• A distinguished group of scientists was assembled by Dr. Stuart Lipton to plan a strategy to develop a human embryonic stem cell line expressing a constitutively active form of the transcription factor MEF2 (MEF2CA) into a therapeutic for treatment of Parkinson’s disease (PD), as funded by this planning grant. Preliminary data presented showed directed differentiation of the stem cells into mature dopaminergic cells and a positive outcome, histologically, electrophysiologically and behaviorally, when transplanted into a rat model. The salient features of the preliminary data show that the cells showed a strong propensity to differentiate into dopaminergic neurons, remaining endogenous dopaminergic neurons were saved from death or recruited to synthesize more dopamine through trophic interactions, and the behavioral readout showed that the rats’ neuromotor deficits were improved. An additional feature of the transplanted cells produced by the presented strategy was that none of the MEF2CA-expressing cells were hyperproliferative, indicating that tumor formation will not be a problem with their use. A strategy to further develop the cells under GMP conditions, test in rat and monkey models of PD and begin regulatory compliance for FDA approval was developed. Importantly, insertion of the Mef2CA gene in the stable stem cell line was verified by sequencing to occur at non-essential site of integration.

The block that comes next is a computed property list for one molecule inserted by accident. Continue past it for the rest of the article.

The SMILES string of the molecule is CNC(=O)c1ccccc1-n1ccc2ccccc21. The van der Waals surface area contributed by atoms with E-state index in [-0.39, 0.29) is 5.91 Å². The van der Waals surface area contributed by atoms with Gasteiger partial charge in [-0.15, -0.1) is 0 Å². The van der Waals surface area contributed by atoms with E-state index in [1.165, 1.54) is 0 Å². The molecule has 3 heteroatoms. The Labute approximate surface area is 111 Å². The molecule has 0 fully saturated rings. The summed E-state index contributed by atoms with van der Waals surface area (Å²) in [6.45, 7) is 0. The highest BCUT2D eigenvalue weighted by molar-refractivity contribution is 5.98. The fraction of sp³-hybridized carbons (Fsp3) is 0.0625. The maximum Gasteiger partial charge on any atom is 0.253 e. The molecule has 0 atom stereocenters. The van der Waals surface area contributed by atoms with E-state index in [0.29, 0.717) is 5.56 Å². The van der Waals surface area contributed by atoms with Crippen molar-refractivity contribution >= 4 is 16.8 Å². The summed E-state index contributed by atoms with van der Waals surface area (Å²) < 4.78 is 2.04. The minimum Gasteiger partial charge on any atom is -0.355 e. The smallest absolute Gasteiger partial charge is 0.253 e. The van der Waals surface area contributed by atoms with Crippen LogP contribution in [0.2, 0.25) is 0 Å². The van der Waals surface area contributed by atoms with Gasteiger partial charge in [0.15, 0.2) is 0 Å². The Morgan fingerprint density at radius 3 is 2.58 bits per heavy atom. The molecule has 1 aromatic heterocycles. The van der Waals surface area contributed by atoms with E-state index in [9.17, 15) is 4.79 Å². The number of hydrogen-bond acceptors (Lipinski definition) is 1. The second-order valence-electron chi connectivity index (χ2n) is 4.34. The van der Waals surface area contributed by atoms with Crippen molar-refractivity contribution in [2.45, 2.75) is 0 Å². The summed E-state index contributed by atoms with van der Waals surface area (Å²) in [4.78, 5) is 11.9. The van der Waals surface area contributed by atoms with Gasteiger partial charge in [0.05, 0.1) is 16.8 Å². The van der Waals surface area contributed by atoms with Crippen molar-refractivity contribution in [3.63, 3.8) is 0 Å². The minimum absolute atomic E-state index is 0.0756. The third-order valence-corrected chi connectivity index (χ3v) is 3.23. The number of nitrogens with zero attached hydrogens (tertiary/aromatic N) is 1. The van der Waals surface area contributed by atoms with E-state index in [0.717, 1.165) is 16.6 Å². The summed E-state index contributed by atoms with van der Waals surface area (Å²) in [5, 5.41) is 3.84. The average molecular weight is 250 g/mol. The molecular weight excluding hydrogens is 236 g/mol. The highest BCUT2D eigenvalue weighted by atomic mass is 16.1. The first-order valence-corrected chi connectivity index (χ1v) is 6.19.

Neuroprotection to treat Alzheimer's: a new paradigm using human central nervous system cells

Funding Type: 
Disease Team Therapy Planning I
Grant Number: 
DR2-05416
ICOC Funds Committed: 
$98 050
Disease Focus: 
Alzheimer's Disease
Neurological Disorders
oldStatus: 
Closed
Public Abstract: